(MoneyWatch) One argument stock pickers have been making is that investing in index funds results in stocks having higher correlations. Assets with high correlations tend to move in tandem, which make it harder for active managers to harvest the winners.
There's good news for active managers, though: This doesn't appear to be true for large-cap stocks or commodities, and it doesn't appear to be the case for small-cap stocks, either.
Through September 24, the Russell 2000 Index (an index comprised of small-cap stocks) had returned 15 percent year-to-date. The following facts reflect on the amount of dispersion in returns among the individual stocks in the index:
- The top performer had returned 658 percent
- 10 stocks had returned more than 200 percent.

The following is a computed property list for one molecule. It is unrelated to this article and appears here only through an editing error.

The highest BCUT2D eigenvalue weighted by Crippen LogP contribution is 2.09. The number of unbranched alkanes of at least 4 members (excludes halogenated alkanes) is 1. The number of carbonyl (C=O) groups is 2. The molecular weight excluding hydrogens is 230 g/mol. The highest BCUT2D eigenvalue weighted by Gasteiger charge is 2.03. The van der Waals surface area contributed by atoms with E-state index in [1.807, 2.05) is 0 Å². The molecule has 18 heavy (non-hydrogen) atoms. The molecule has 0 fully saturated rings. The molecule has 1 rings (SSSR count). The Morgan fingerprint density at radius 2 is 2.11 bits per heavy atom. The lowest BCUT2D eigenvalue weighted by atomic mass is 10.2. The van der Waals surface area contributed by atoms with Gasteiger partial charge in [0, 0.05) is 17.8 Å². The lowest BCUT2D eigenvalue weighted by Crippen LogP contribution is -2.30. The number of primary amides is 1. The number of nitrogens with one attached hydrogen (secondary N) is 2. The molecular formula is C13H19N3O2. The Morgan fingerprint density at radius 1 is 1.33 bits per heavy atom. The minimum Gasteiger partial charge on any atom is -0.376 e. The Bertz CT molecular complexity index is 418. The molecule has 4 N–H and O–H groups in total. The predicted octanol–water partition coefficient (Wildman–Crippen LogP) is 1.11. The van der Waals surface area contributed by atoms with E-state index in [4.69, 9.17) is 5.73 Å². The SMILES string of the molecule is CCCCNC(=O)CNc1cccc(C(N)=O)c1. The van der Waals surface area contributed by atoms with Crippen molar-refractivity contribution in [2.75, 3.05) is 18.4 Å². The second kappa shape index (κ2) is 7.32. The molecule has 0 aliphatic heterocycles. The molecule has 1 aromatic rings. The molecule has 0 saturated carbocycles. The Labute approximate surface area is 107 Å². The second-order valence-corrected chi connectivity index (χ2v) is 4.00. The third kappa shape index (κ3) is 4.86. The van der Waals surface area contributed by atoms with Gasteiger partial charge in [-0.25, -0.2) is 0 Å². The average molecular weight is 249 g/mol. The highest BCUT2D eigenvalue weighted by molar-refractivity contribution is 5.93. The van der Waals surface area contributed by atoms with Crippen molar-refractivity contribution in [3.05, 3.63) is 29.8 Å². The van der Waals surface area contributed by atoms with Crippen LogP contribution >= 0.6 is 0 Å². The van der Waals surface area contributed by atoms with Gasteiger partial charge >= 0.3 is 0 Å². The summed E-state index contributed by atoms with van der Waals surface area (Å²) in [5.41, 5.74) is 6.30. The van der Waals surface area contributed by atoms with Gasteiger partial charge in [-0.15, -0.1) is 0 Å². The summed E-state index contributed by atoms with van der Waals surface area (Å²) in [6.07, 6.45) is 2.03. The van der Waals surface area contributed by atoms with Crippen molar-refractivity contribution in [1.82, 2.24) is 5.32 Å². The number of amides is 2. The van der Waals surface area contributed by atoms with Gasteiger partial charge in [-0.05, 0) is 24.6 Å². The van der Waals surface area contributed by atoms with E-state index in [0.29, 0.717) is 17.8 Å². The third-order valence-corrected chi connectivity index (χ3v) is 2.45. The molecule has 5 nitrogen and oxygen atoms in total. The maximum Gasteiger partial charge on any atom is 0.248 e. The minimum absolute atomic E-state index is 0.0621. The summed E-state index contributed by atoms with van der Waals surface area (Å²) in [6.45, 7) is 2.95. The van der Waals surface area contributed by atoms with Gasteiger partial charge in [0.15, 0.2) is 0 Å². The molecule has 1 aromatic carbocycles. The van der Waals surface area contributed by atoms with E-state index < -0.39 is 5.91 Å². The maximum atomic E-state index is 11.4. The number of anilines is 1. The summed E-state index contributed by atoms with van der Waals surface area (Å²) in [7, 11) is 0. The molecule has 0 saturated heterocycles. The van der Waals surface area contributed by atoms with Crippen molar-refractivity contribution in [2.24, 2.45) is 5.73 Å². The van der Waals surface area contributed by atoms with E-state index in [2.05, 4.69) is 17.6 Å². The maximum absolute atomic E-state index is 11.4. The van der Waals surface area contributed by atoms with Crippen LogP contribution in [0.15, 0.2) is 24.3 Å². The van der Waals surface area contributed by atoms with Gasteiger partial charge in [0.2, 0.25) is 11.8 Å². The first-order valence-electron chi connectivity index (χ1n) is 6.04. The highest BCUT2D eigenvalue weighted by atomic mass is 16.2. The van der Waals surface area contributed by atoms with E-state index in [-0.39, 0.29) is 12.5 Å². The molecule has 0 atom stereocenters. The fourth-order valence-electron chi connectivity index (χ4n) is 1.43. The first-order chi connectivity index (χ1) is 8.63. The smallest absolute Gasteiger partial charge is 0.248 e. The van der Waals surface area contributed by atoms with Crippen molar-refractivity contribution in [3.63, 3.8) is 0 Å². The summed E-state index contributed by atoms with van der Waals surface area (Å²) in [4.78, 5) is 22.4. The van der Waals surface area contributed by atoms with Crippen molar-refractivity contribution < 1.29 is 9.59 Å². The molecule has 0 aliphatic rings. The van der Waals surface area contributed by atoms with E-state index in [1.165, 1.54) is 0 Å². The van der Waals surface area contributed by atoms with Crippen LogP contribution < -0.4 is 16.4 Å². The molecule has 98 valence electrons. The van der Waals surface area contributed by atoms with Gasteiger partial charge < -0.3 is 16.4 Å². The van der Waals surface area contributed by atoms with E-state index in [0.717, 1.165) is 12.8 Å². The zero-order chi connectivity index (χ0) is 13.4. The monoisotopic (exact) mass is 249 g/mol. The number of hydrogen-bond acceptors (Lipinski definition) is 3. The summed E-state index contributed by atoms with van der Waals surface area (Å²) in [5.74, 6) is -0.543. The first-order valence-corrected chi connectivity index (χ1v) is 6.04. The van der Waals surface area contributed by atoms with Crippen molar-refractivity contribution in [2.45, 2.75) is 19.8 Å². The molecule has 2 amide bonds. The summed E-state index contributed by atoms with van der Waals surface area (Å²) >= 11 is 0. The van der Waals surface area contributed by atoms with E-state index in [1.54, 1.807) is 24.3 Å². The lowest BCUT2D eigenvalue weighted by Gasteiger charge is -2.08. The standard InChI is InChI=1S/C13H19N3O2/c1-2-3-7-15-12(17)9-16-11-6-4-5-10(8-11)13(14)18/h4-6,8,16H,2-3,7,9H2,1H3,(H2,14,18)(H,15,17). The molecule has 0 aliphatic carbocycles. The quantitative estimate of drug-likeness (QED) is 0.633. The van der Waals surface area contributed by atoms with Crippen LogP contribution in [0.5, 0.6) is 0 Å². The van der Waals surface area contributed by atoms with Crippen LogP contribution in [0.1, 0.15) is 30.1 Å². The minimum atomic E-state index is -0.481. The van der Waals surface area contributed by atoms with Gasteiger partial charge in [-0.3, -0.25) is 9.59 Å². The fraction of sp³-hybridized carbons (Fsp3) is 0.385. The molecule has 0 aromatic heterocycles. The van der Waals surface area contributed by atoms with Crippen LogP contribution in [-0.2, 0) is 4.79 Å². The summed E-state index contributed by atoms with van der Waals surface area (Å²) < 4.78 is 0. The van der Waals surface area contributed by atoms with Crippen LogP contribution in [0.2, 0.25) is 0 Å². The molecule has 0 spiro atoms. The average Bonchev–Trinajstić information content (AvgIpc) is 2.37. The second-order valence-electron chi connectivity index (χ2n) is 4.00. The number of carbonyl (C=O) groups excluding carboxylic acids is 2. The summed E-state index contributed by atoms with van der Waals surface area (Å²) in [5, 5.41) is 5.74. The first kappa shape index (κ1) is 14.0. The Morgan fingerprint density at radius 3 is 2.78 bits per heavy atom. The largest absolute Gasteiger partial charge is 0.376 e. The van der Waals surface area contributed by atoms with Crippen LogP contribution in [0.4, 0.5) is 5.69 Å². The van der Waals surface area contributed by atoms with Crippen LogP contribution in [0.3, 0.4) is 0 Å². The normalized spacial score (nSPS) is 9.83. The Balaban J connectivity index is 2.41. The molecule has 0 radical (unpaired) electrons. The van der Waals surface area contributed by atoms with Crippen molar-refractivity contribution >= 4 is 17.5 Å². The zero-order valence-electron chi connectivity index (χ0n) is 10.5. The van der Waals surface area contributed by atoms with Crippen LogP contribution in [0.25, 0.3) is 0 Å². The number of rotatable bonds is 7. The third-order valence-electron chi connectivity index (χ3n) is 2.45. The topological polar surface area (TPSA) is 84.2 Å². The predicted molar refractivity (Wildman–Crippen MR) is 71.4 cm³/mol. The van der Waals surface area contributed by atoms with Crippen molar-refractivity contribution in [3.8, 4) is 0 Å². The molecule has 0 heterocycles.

- 75 stocks had returned more than 100 percent
- 551 stocks had negative returns
- 30 stocks had lost at least 50 percent
The very wide dispersion in returns makes it crystal clear that indexers are not driving prices in small-cap stocks, just as they aren't doing it in large stocks and commodities. It's just another myth you hear from Wall Street that is repeated in the financial media, members of which are often guilty of reporting on statements as facts without checking the facts.
The evidence makes clear that active investment managers will have to come up with another lame excuse for their persistent failure. When there's dispersion of returns like you see above, there's plenty of opportunity for active managers to add value through stock selection. Unfortunately, there's an overwhelming body of evidence demonstrating that -- no matter the asset class, no matter whether the bull is raging or the bear growling -- there's no persistence in outperformance of active managers beyond the randomly expected.
Image courtesy of Flickr user 401(K) 2012